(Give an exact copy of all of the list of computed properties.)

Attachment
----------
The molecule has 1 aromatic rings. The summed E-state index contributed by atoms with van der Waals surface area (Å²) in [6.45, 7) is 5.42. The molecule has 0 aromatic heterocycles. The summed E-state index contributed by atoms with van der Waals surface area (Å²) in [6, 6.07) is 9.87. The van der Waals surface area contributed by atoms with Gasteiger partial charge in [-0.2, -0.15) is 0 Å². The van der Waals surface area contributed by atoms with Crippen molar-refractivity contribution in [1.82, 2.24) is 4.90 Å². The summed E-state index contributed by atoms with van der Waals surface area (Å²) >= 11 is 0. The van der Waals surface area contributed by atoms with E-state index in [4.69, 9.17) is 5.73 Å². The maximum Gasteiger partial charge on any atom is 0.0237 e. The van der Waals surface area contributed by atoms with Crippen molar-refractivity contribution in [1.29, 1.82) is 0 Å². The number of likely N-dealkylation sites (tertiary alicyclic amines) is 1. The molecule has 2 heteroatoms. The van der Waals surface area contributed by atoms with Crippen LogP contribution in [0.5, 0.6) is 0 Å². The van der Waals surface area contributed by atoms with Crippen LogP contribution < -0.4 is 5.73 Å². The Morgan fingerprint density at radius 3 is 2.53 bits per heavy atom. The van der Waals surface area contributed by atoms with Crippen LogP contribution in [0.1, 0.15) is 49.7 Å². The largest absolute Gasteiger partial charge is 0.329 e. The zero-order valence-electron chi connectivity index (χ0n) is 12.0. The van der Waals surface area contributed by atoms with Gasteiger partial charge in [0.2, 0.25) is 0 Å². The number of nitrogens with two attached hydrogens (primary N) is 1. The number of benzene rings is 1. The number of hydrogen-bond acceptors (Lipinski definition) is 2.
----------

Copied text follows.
The molecule has 1 aromatic rings. The summed E-state index contributed by atoms with van der Waals surface area (Å²) in [6.45, 7) is 5.42. The molecule has 0 aromatic heterocycles. The summed E-state index contributed by atoms with van der Waals surface area (Å²) in [6, 6.07) is 9.87. The van der Waals surface area contributed by atoms with Gasteiger partial charge in [-0.2, -0.15) is 0 Å². The van der Waals surface area contributed by atoms with Crippen molar-refractivity contribution in [1.82, 2.24) is 4.90 Å². The summed E-state index contributed by atoms with van der Waals surface area (Å²) >= 11 is 0. The van der Waals surface area contributed by atoms with E-state index in [4.69, 9.17) is 5.73 Å². The maximum Gasteiger partial charge on any atom is 0.0237 e. The van der Waals surface area contributed by atoms with Crippen molar-refractivity contribution in [1.29, 1.82) is 0 Å². The number of likely N-dealkylation sites (tertiary alicyclic amines) is 1. The molecule has 2 heteroatoms. The van der Waals surface area contributed by atoms with Crippen LogP contribution in [0.5, 0.6) is 0 Å². The van der Waals surface area contributed by atoms with Crippen LogP contribution < -0.4 is 5.73 Å². The Morgan fingerprint density at radius 3 is 2.53 bits per heavy atom. The van der Waals surface area contributed by atoms with Crippen LogP contribution in [0.1, 0.15) is 49.7 Å². The largest absolute Gasteiger partial charge is 0.329 e. The zero-order valence-electron chi connectivity index (χ0n) is 12.0. The van der Waals surface area contributed by atoms with Gasteiger partial charge in [0.2, 0.25) is 0 Å². The number of nitrogens with two attached hydrogens (primary N) is 1. The number of benzene rings is 1. The number of hydrogen-bond acceptors (Lipinski definition) is 2.